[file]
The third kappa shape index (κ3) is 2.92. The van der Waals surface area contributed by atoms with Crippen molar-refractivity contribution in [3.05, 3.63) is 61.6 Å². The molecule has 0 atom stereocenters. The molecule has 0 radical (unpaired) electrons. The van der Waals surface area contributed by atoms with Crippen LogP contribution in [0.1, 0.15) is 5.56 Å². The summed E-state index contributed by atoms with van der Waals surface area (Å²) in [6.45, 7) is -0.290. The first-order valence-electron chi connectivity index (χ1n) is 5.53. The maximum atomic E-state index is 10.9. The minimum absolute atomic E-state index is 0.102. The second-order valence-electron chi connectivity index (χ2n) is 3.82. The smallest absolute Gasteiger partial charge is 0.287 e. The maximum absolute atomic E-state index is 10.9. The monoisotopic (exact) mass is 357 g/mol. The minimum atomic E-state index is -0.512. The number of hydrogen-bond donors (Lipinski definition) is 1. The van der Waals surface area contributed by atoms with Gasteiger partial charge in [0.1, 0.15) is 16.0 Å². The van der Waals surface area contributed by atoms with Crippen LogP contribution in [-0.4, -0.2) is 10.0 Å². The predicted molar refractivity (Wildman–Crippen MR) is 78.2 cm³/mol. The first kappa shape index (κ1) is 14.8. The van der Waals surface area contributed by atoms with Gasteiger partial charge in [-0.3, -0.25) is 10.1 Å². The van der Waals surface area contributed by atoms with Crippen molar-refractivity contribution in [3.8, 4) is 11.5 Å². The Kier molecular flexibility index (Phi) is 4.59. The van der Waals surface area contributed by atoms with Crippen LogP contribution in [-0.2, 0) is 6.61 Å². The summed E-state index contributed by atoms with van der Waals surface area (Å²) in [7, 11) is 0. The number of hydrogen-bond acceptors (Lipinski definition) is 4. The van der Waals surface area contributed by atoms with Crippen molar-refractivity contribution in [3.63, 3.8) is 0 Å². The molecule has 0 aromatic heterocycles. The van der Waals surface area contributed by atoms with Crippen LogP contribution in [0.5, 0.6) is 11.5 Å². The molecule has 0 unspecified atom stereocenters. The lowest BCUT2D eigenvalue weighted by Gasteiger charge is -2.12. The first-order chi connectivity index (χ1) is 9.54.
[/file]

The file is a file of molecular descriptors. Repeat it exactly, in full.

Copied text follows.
The third kappa shape index (κ3) is 2.92. The van der Waals surface area contributed by atoms with Crippen molar-refractivity contribution in [3.05, 3.63) is 61.6 Å². The molecule has 0 atom stereocenters. The molecule has 0 radical (unpaired) electrons. The van der Waals surface area contributed by atoms with Crippen LogP contribution in [0.1, 0.15) is 5.56 Å². The summed E-state index contributed by atoms with van der Waals surface area (Å²) in [6.45, 7) is -0.290. The first-order valence-electron chi connectivity index (χ1n) is 5.53. The maximum atomic E-state index is 10.9. The minimum absolute atomic E-state index is 0.102. The second-order valence-electron chi connectivity index (χ2n) is 3.82. The smallest absolute Gasteiger partial charge is 0.287 e. The maximum absolute atomic E-state index is 10.9. The monoisotopic (exact) mass is 357 g/mol. The minimum atomic E-state index is -0.512. The number of hydrogen-bond donors (Lipinski definition) is 1. The van der Waals surface area contributed by atoms with Gasteiger partial charge in [0.1, 0.15) is 16.0 Å². The van der Waals surface area contributed by atoms with Crippen LogP contribution in [-0.4, -0.2) is 10.0 Å². The predicted molar refractivity (Wildman–Crippen MR) is 78.2 cm³/mol. The first kappa shape index (κ1) is 14.8. The van der Waals surface area contributed by atoms with Gasteiger partial charge in [-0.3, -0.25) is 10.1 Å². The van der Waals surface area contributed by atoms with Crippen molar-refractivity contribution in [3.8, 4) is 11.5 Å². The Kier molecular flexibility index (Phi) is 4.59. The van der Waals surface area contributed by atoms with Crippen LogP contribution in [-0.2, 0) is 6.61 Å². The summed E-state index contributed by atoms with van der Waals surface area (Å²) in [7, 11) is 0. The number of hydrogen-bond acceptors (Lipinski definition) is 4. The van der Waals surface area contributed by atoms with Crippen molar-refractivity contribution in [3.63, 3.8) is 0 Å². The molecule has 0 aromatic heterocycles. The van der Waals surface area contributed by atoms with Crippen LogP contribution in [0.5, 0.6) is 11.5 Å². The molecule has 0 unspecified atom stereocenters. The lowest BCUT2D eigenvalue weighted by Gasteiger charge is -2.12. The first-order chi connectivity index (χ1) is 9.54.